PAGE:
The Wrack

The Wrack is the Wells Reserve blog, our collective logbook on the web.

Lifting the LID for Storm Water

Posted by | August 2, 2013

A pint-size boy held a fishing rod alongside his dad, enjoying a quiet midweek morning by the pond, when more than a dozen cars pulled into the lot behind them. The automotive intrusion didn't exactly shatter a peaceful solitude — their fishing spot was beside a busy state highway after all — but the father and son may have been curious to know — Why the sudden crowd?

Dave Sharples addresses group at beginning of tour.The arrivals were gathering to see Low Impact Development (LID) practices in use near Willand Pond in Somersworth, New Hampshire. The pond was a fitting spot to meet, given its history.

Willand Pond experienced a dramatic blue-green algae bloom following the Patriot's Day storm of 2007. Huge amounts of stormwater drained into the pond, causing the water level to rise well above normal and flooding areas that normally stay dry. Once upland vegetation was submerged, it died and decayed, releasing large amounts of phosphorus into the pond. The phosphorus and sunny summer days encouraged blue-green algae to flourish. The pond was closed for 4 months.

The pond suffered elevated cyanobacteria levels again in 2009 and 2010, prompting the N.H. Department of Environmental Services to issue precautionary warnings. These were in effect for shorter periods.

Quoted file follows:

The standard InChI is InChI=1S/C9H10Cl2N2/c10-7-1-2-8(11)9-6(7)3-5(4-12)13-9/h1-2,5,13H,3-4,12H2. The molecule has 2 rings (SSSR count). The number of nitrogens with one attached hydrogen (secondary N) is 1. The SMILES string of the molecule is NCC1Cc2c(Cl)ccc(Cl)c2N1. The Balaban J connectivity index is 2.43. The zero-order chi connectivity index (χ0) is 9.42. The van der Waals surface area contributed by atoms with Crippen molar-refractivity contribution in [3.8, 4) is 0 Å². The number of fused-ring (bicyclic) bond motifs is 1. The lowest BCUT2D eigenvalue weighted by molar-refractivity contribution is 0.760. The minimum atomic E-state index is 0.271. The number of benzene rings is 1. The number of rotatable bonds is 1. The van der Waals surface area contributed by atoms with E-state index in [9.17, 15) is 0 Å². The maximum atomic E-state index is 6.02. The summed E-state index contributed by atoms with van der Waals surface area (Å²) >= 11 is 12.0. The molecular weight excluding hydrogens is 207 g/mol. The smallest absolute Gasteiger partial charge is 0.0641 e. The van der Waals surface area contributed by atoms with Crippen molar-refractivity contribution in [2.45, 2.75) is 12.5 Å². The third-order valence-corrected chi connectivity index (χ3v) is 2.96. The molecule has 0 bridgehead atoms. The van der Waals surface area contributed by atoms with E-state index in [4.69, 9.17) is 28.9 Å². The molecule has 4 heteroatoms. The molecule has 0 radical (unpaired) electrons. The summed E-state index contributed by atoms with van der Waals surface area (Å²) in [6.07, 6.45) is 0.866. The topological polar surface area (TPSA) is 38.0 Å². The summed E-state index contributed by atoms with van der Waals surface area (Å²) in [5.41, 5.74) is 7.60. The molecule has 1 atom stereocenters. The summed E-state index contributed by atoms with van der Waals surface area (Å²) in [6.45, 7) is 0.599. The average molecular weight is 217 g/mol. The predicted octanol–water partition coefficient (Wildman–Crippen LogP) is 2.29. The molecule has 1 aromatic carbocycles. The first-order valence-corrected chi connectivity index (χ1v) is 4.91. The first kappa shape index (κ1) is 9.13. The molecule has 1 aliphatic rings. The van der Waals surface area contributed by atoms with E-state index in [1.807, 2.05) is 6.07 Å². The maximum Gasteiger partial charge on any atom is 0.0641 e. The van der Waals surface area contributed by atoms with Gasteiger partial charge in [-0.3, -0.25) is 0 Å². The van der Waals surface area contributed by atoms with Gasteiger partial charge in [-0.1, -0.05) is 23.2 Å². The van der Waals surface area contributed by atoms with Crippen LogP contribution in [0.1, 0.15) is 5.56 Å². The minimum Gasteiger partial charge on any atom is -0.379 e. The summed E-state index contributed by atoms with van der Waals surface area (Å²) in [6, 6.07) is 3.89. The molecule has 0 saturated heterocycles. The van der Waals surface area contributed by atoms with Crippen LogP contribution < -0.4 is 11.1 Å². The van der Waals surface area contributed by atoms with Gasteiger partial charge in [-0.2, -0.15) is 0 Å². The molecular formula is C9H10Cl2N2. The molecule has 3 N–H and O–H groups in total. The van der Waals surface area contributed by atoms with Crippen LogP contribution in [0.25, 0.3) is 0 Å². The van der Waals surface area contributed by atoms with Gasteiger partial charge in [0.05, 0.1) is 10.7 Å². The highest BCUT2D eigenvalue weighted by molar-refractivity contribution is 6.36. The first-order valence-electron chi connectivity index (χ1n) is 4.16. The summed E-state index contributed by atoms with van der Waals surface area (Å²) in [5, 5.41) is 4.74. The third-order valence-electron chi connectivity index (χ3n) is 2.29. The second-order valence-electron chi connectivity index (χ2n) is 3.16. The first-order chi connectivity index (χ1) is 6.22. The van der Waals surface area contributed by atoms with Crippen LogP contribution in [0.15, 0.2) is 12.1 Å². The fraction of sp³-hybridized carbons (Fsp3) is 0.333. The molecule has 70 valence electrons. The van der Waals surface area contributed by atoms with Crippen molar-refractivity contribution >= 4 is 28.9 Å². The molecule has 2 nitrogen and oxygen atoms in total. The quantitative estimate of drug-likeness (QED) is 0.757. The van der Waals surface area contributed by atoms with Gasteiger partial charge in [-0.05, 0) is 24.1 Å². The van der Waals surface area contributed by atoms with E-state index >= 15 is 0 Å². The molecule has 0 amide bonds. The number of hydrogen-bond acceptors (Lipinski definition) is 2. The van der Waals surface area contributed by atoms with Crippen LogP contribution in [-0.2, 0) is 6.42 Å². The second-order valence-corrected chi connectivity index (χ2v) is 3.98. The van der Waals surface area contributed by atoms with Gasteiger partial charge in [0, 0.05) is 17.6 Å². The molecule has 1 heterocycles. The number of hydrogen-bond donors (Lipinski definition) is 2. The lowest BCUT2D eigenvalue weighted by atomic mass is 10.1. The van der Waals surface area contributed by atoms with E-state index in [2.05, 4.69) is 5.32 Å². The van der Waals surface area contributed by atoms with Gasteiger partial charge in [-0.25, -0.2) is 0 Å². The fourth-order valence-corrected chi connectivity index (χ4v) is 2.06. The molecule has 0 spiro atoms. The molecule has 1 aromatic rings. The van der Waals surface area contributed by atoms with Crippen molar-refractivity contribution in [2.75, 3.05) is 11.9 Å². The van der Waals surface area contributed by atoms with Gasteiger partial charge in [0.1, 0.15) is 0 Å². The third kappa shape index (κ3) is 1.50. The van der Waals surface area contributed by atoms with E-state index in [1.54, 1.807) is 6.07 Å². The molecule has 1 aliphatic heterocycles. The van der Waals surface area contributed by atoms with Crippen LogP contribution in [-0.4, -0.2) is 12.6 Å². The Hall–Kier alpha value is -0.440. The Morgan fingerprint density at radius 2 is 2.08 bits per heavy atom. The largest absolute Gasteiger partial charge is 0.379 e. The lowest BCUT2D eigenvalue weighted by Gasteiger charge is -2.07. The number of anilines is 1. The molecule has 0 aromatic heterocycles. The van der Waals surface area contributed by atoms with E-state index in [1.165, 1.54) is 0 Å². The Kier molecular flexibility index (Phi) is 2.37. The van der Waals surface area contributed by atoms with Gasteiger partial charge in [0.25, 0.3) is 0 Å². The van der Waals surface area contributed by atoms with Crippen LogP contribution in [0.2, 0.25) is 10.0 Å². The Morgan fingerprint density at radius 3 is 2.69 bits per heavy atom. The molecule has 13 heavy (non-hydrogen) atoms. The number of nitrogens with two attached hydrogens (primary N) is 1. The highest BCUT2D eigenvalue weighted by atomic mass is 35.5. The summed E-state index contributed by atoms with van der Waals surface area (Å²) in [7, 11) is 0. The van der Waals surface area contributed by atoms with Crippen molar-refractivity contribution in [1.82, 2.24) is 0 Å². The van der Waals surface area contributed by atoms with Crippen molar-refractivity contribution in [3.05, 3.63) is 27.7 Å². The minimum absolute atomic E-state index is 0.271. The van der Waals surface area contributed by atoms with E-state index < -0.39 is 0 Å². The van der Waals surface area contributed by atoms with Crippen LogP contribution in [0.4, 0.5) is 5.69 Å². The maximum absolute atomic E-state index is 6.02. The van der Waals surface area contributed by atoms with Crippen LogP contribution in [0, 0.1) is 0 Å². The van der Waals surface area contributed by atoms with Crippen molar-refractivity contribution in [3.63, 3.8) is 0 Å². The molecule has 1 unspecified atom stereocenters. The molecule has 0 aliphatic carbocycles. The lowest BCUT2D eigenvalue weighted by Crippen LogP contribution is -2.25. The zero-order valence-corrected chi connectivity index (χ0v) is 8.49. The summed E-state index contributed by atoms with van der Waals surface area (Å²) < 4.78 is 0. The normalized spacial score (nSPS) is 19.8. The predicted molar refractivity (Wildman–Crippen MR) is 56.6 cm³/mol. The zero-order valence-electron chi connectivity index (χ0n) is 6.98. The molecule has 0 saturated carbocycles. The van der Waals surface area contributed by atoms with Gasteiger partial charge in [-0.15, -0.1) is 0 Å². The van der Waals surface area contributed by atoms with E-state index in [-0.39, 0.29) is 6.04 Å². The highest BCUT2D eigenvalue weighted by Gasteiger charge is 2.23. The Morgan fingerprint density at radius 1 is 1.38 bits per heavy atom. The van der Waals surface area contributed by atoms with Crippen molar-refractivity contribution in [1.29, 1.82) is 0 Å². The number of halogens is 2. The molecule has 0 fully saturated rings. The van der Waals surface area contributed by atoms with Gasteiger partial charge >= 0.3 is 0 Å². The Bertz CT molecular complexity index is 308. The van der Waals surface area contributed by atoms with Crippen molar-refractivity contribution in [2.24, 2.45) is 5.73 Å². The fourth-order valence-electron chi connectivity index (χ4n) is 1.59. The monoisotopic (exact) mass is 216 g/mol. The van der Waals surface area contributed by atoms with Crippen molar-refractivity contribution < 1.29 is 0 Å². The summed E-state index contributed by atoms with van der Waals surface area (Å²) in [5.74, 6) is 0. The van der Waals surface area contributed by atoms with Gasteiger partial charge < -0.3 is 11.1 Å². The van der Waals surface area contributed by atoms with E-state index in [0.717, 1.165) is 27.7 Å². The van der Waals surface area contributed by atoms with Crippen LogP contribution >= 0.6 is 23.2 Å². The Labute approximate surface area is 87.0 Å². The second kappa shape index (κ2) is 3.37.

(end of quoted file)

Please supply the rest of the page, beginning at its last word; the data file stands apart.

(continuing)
Willand Pond signboard

Responding to an Emergency

A closed recreation area was frustrating for residents and the city, which moved quickly to adjust how its storm water would be handled in the future. It was hard to ignore the fact that many new acres of impervious surface had been created recently in the commercial district adjacent to Willand Pond, increasing the potential for major runoff events.

Our LID tour leader, Dave Sharples, has for several years championed new ways to deal with Somersworth's storm water as the city's Director of Planning and Community Development. Sharples "sets the bar for stormwater management," according to CTP coordinator Chris Feurt, and he was a knowledgeable advocate for LID during this tour.


Sharples compared low impact development to conventional stormwater management, which often simply directs runoff to a detention pond where it gradually evaporates or seeps away. He explained that a holding pond and its associated drainage system usually steal valuable square footage from a developing area, while LID approaches typically require less surface area so developers can maximize the profitable use of a given piece of land. But exactly what constitutes LID?

The U.S. Environmental Protection Agency (EPA) defines low impact development as "an approach to land development (or re-development) that works with nature to manage stormwater as close to its source as possible."

A related term, green infrastructure, refers to "systems or practices that use or mimic natural processes to infiltrate, evapotranspirate,... or reuse stormwater or runoff on the site where it is generated."

In other words, don't let storm water flow on the surface; help it quickly recharge into the ground, preferably in a way that will also remove pollutants from the water.